Ovid's Lovers

Ovid's Lovers : Desire, Difference and the Poetic Imagination

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Central to Ovid's elegiac texts and his Metamorphoses is his preoccupation with how desiring subjects interact and seduce each other. This major study, which shifts the focus in Ovidian criticism from intertextuality to intersubjectivity, explores the relationship between self and other, and in particular that between male and female worlds, which is at the heart of Ovid's vision of poetry and the imagination. A series of close readings, focusing on both the more celebrated and less studied parts of the corpus, moves beyond the more often-asked questions of Ovid, such as whether he is 'for' or 'against' women, in order to explore how gendered subjects converse, compete and co-create. It illustrates how the tale of Medusa, alongside that of Narcissus, reverberates throughout Ovid's oeuvre, becoming a fundamental myth for his poetics. This book offers a compelling, often troubling portrait of Ovid that will appeal to classicists and all those interested in gender and difference.

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  • Paperback | 244 pages
  • 152 x 224 x 22mm | 399.16g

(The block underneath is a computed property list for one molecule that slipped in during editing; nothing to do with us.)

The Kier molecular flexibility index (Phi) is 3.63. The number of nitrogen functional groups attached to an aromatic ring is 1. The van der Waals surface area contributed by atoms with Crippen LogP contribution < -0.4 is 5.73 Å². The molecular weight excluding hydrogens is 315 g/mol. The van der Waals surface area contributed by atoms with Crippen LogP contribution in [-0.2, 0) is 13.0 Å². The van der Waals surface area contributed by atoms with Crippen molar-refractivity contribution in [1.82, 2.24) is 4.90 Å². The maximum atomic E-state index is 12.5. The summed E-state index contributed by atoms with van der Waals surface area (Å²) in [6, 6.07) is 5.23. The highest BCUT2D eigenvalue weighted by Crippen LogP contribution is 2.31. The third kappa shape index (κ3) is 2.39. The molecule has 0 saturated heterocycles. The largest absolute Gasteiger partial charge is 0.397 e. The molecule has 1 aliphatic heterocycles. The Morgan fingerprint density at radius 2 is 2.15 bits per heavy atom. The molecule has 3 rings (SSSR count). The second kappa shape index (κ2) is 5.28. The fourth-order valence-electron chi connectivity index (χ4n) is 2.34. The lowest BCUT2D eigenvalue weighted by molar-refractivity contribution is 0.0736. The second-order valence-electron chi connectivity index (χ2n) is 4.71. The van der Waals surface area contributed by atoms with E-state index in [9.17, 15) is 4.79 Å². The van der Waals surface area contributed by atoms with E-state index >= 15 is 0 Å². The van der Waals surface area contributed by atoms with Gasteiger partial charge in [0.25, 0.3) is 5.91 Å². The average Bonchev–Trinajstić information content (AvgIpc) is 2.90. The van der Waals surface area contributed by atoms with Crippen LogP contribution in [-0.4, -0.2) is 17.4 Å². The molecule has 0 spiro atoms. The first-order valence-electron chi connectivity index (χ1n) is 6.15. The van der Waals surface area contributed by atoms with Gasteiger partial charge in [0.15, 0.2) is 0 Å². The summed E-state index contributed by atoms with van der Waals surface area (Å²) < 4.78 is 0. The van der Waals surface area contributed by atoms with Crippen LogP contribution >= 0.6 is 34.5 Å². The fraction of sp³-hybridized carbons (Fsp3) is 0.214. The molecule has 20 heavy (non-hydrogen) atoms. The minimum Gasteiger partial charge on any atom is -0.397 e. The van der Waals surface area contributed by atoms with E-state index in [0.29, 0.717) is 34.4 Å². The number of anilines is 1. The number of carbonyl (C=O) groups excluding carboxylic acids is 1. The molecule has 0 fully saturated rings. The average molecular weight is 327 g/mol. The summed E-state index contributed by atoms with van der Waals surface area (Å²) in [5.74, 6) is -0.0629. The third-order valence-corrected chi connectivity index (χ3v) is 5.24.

• 30 Jul 2009
  • CAMBRIDGE UNIVERSITY PRESS
  • Cambridge
  • English
  • Reissue
  • black & white illustrations
  • 0521117801
  • 9780521117807
  • 1,372,998

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Author Information

Victoria Rimell is Associate Professor in the Department of Greek and Latin Philology at the University of Rome, La Sapieza. She has published Petronius and the Anatomy of Fiction (2002), Ovid's Lovers (2006) and Martial's Rome (2008), and has also contributed to The Cambridge Companion to Roman Satire (edited by Kirk Freudenberg, 2005) and Ordering Knowledge in the Roman Empire (edited by Jason Konig and Tim Whitmarsh, 2007).

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Review quote

'The serious reader will profit from engaging with Rimell's central thesis and detailed examples. ... Her brief account of the characteristic moment of metamorphoses in Ovid's great compendium is well worth reading, and her discussion of the gorgon's gaze prompts new ideas about the relationship between Ovid's poetry and the visual arts.' Britannia

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